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Thursday, April 05, 2007

"There was absolutely no reason to risk my tournament life on it"

Frequent readers of my blog my remember this sentence from the Schenefeld tournament last december. So true and so hard to folllow.

The last days had been arkward. I played a lot of the 6-max SnG's at PokerStars and another 200 Player DeepStack at FullTilt. I got more than my fair share of bad beats: Like smaller FullHouse against bigger FullHouse, AJ vs. 62, hitting a set with 66 just to see him make a bigger set after the all-in with his KK and so on. Oh, and not to forget All-In QQ vs. KQ were he ended up with a straight! As said in the last post this is part of poker. It hurts if it happens so often in such a short time but this changes to the better sooner or later.

But what really hurts are your own mistakes. I made two of them and they (and not the bad beats) were the reason why my last days resulted in an overall loss.

One was on the bubble (4 players left) in a 2-table 6-max. Two of the others were decent players and one a bad player. I was middle stack when I made a bad call on a board that wasn't that great for my A8s. The problem wasn't calling itself but that I put myself in a position that made me pot-comitted if the other player decided to bet on the turn. He did exactly this and my A8s wasn't good against his pair of nines. There might be situation were my call would have been valuable. But not here, not on the bubble, not against somebody with more chips than me.

Even worse my exit on the DeepStack at FullTilt. With 77 of 200 left I had a little above average chips. With a board that made me a straight but consisted of three scary diamonds I played over aggressively and went out. Not that it was a bad idea in general to challenge him. He just had a 78 of diamonds. The way I was betting he should have been feared the nut flush. But obviously he wasn't very fearful. Of course good players like bad players. But in a tournament situation you have to evaluate the worth of a healthy chip stack and the risk of getting busted. And this time again there was absolutely no reason to risk my tournament life with this hand.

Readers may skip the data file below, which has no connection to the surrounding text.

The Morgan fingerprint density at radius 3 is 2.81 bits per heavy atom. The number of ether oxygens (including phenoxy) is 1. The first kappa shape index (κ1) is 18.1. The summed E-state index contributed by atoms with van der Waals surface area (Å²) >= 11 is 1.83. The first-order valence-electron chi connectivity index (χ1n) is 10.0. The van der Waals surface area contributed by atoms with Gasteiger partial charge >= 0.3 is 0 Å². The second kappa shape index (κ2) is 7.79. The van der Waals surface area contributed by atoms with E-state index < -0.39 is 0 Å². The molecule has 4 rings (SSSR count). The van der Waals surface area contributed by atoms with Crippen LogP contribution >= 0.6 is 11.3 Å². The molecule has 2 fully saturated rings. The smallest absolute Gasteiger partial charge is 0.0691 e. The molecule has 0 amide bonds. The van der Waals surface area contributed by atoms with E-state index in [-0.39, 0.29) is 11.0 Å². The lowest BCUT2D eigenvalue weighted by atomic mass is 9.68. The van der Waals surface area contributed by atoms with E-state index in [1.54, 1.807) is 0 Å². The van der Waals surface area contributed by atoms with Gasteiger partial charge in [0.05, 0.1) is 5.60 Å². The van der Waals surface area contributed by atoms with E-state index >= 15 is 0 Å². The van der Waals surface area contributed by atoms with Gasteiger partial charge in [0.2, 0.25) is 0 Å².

Tight is Right 9:48 AM  

Maybe I cant compare my tournament skills with yous, but I feel the same way. Sometimes you have to make a move. With a small chipsstack you cant wait for premium hands and when you make your move and raise you are committed to call an allin with a draw or a high card. After the hand you can think about playing different, but it doesnt matter so much, because sometimes you need some luck too. I always try to analyze the hand which costs me my tournament live, but most of the time I wont play them different the next time. The only diffrence is the fact if I catch my draw or not. Have fun.

Shadow 2:17 PM  

"Sometimes you have to make a move"

That exactly is the point! I don't mind to take a good opportunity while shortstacked. But during all other times you have to play different.

Moves that are correct in cash games (like pushing on a draw with good pot-odds) might be wrong in a tournament. A 55:45 coinflip is +EV in cash games but might be -EV in a tournament.

Much more: You have to make your plans early. In cash games you may bet the flop or even the turn with enough outs and good pot-odds. Worst case is to fold your hand and lose some money. Do it often enough and you win in the long run.
But again in tournaments this is different. Betting the flop and the turn might easily get you in a position that makes you pot-comitted. So you should have a plan how far you like to go early in the hand. This will avoid that you will be stuck in situations like I describes here.

How do you do this?
1) Use common sense. Sounds ridicoulous? It isn't. If you're caught in a betting and raising war it's easy to lose common sense for a short but important moment.
2) Position, Position, Position! Don't create big pots out of position. This can't be emphasized often enough.

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